Yum Yum

Food prices in UK supermarkets and shops have risen by 8.3% since the start of this year, according to figures obtained by the BBC. Meat and fish registered the biggest price increases in the survey, compiled on behalf of the BBC by leading retail analysts Verdict Research. The figures come amid growing concern about the high cost of food, which is exceeding the official inflation rate. The figures show price rises of nearly 50% for some food items

The figures produced for the BBC are in line with other recently-published research showing the impact of food price rises on UK household budgets. On Wednesday, the British Retail Consortium (BRC) said that food price inflation over the past year amounted to 10% – more than twice the official Consumer Prices Index (CPI) inflation rate of 4.4%. The BRC figures indicated that the rate of increase for fresh food items was even higher, at 11.9%.

Still David Blunkett has an answer work yourself into your grave fuckers. And the UN report the sun does in fact come up each morning and water is wet- UN says wealthy failing the poor.

Posted in Capitalism, Class War, Media. Tags: , . Comments Off on Yum Yum

71 Dead

Not of military conflict but casualties of a constant economic war, but we should count them nonetheless-

As many as 71 illegal migrants drowned after their boat sank in the Mediterranean Sea, eight of their companions have told Maltese police. The survivors were rescued by a fishing vessel from a semi-submerged dinghy about 70km (40 miles) off Malta, then handed over to a Maltese military boat.

“Notwithstanding that they know about [previous] tragedies, these desperate people still try and make the journey to Europe,” Neil Falzon, a representative of the UN High Commissioner for Refugees in Malta, told the AFP news agency. Mr Falzon said that if the number of fatalities was confirmed, it would serve to highlight “the need for assistance to these people”.

In June, the European Parliament passed a controversial set of EU rules for dealing with illegal migrants, which allow those caught to be detained for up to 18 months and face a five-year re-entry ban. Lawmakers backed the measures by a large majority despite opposition from many Socialist and Green parties, and condemnation from human rights groups.

I’ve crossed out ‘illegal‘ because in part, as I wrote in a note to the BBC, territorial waters extend 12 miles, they were found 40 miles out so had not done anything illegal and they are not alive to make their case to be ‘legal‘ human beings. An action can be illegal but not a person, the term illegal migrant is a twisted pejorative we don’t need. The headline for the story is right Migrants feared drowned off Malta and that’s what they were, not ‘illegal‘ anything, that is term for governments use to dehumanise people, we should not reinforce that by repeating it. Will the survivors be jailed for a year and a half then deported in exile from the EU, that is the law as it now stands. Don’t be shy of telling your elected representatives what you think about that (politely).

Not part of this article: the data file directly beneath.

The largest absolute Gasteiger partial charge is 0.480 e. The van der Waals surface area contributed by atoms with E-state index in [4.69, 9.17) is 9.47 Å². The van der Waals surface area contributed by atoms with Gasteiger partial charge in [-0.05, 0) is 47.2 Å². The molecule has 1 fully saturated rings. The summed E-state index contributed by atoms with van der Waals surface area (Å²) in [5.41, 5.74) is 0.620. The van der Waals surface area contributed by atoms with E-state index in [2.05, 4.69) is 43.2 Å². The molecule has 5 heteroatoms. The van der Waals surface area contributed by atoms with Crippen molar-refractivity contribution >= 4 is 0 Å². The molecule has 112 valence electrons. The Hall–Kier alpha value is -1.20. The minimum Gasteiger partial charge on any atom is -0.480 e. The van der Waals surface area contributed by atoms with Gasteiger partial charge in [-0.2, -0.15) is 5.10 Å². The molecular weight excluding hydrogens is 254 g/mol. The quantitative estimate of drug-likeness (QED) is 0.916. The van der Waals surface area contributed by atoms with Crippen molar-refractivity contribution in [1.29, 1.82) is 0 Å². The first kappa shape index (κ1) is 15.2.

theyworkforyou.com writetothem.com

Inequality of Life in Israel

The lifespan of Israeli Jews is four years longer than that of Arabs, a new report revealed Wednesday. The report was composed by the SIKUI organization which monitors the situation of Arabs within Israel vis a vis their civil and human rights.

The report, which presents the past year’s data, displayed a somber picture, indicating that not only has no improvement been made, but some of the gaps between the two populations have grown.

For instance, the gaps in infant mortality rates are significant showing that in 2007, 8 Arab babies died for every 1,000 births and amongst the Jews, 4 babies died for every 1,000 born.

The report also showed that 65.7% of Arab children live under the poverty line while 31.4% of Jewish children do. Moreover, “The country’s welfare investment in Jewish citizens is NIS 508 ($160) on average as opposed to 348 shekel ($110) on Arabs,” the report said.

Another survey found-

A recent opinion poll conducted by Harvard University’s Kennedy School of Government found that 77 percent of Israeli Arabs would rather live in Israel than in any other country in the world.

The survey of 1,721 Israelis, both Arab and Jewish, also showed that 73 percent of the Jews and 94 percent of the Arabs want Israel to “be a society in which Arab and Jewish citizens have mutual respect and equal opportunities.”

The Kennedy School said in a statement that the poll produced a number of results it termed surprising, pointing to a higher level of co-existence than might have been anticipated.